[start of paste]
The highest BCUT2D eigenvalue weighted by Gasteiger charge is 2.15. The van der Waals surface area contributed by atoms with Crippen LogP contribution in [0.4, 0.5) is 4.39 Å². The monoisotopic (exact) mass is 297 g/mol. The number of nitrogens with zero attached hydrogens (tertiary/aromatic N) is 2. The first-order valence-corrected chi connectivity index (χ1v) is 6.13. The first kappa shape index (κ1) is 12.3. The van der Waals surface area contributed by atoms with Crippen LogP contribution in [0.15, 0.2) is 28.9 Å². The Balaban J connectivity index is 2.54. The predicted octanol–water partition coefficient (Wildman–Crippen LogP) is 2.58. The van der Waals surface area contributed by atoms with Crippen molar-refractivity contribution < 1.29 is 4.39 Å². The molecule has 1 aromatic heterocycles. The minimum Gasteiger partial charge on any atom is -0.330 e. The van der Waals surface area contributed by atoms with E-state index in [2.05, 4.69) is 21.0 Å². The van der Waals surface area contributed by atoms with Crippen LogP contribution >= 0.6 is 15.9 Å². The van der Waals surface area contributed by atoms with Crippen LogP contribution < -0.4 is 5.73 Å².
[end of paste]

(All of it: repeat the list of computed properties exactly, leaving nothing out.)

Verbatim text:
The highest BCUT2D eigenvalue weighted by Gasteiger charge is 2.15. The van der Waals surface area contributed by atoms with Crippen LogP contribution in [0.4, 0.5) is 4.39 Å². The monoisotopic (exact) mass is 297 g/mol. The number of nitrogens with zero attached hydrogens (tertiary/aromatic N) is 2. The first-order valence-corrected chi connectivity index (χ1v) is 6.13. The first kappa shape index (κ1) is 12.3. The van der Waals surface area contributed by atoms with Crippen LogP contribution in [0.15, 0.2) is 28.9 Å². The Balaban J connectivity index is 2.54. The predicted octanol–water partition coefficient (Wildman–Crippen LogP) is 2.58. The van der Waals surface area contributed by atoms with Crippen molar-refractivity contribution < 1.29 is 4.39 Å². The molecule has 1 aromatic heterocycles. The minimum Gasteiger partial charge on any atom is -0.330 e. The van der Waals surface area contributed by atoms with E-state index in [2.05, 4.69) is 21.0 Å². The van der Waals surface area contributed by atoms with Crippen LogP contribution >= 0.6 is 15.9 Å². The van der Waals surface area contributed by atoms with Crippen LogP contribution < -0.4 is 5.73 Å².